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Even if I wasn’t interested in technology I would have known about the launch of Apple Pay in the UK some eight days ago. My inbox was bombarded with emails from credit card providers explaining how I use their card on the service. Logos for the payment service appeared in retail partners and on billboards in tube stations.
However despite this onslaught of media hype, educational material and free advertising for the service I have only seen one person use it. A tech forward looking gentleman twisting his arm around to pay for a coffee in Starbucks with his Apple Watch.
Now this isn’t necessarily a big issue. It is a feature that Apple provides rather than being a money generating service (a la iTunes) in its own right. I tend to see the service as an emergency measure of if I left my wallet at home (as I do on occasion).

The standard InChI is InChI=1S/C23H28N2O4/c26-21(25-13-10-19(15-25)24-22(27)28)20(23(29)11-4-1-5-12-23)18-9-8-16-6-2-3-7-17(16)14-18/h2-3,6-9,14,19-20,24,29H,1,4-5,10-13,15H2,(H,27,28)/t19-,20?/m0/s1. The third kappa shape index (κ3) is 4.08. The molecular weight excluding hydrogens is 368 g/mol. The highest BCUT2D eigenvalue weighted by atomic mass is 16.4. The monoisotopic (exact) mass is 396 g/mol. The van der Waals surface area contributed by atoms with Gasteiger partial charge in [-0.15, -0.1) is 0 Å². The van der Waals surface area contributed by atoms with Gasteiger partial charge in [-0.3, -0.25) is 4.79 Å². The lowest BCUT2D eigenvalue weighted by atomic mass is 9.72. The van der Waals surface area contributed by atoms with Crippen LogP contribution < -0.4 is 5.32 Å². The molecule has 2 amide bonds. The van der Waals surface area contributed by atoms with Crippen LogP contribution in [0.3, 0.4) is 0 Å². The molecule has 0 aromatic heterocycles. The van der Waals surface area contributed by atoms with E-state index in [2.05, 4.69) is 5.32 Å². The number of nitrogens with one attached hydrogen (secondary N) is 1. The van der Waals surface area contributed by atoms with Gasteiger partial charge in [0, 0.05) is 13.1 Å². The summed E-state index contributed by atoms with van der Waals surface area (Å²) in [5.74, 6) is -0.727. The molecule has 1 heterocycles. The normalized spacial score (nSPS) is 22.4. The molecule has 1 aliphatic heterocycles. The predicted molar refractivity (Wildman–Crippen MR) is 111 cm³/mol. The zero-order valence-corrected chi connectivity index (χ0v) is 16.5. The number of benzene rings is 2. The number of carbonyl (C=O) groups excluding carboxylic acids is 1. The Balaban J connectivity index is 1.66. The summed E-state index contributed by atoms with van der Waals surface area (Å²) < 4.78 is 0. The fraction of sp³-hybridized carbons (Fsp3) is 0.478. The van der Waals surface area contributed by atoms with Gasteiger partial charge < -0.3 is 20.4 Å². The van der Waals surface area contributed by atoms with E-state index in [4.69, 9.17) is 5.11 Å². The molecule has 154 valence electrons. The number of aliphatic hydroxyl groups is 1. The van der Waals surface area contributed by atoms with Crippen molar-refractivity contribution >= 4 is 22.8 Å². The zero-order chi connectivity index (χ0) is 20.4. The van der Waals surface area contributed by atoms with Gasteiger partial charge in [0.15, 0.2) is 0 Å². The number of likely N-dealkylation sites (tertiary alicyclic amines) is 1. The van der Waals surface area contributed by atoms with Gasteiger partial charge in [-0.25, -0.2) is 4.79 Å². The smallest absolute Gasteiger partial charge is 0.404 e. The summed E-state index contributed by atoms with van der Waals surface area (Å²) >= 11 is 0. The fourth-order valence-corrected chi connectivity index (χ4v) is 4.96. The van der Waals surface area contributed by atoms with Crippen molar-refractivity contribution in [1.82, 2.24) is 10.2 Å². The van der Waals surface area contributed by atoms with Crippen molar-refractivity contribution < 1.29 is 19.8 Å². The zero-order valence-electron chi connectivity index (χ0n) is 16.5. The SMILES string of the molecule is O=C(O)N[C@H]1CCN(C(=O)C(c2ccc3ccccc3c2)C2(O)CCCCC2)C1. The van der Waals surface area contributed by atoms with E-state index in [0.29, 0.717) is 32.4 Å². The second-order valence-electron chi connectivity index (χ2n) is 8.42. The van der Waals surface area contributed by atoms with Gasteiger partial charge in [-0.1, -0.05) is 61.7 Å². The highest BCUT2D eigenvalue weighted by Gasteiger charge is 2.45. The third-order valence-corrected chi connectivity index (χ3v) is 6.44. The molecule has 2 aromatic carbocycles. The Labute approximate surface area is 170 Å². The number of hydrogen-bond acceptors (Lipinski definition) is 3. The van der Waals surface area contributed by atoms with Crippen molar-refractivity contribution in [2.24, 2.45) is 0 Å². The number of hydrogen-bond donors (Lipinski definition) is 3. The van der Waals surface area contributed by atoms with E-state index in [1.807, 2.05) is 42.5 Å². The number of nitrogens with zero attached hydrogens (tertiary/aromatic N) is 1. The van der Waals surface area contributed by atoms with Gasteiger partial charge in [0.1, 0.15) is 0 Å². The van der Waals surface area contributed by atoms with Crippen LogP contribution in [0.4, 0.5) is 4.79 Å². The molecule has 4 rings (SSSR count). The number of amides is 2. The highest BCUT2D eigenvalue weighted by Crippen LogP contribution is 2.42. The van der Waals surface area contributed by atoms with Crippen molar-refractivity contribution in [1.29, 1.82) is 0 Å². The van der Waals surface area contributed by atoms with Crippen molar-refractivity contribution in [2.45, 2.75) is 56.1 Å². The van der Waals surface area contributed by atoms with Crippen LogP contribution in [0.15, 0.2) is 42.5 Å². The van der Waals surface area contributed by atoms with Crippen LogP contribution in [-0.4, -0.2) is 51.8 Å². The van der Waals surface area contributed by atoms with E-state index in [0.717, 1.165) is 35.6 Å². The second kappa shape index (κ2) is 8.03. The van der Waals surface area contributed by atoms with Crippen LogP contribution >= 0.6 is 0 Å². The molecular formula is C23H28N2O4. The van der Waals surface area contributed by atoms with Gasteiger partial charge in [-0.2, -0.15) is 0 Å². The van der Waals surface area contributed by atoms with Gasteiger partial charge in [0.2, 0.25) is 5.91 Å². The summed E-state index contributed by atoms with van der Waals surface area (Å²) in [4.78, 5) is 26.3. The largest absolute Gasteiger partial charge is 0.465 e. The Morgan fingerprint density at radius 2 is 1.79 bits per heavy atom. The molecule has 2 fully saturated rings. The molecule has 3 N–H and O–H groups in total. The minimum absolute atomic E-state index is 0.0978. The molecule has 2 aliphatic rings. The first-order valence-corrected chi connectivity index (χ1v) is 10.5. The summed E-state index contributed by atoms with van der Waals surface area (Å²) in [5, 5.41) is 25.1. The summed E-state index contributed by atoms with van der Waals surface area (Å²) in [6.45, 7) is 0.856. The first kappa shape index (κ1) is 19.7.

For retailers and TfL there is not really a compelling argument for supporting Apple Pay, beyond the brand positioning of being ‘on trend’. Indeed TfL warns that transactions take longer than NFC enabled credit cards – which isn’t that desirable when you have a big queue of people looking to go through the gate during rush hour on the central line. That relative performance makes me wonder why Apple didn’t look at other uses like electronic building access or car keys that increasingly rely on NFC or RFID technologies.
Finally, Apple Pay is less attractive for American Express than other card providers due to the lack of support of Amex on Apple Pay by many retailers that accept their NFC cards. More finance related posts.
TfL cautions users over pitfalls of Apple Pay | The Guardian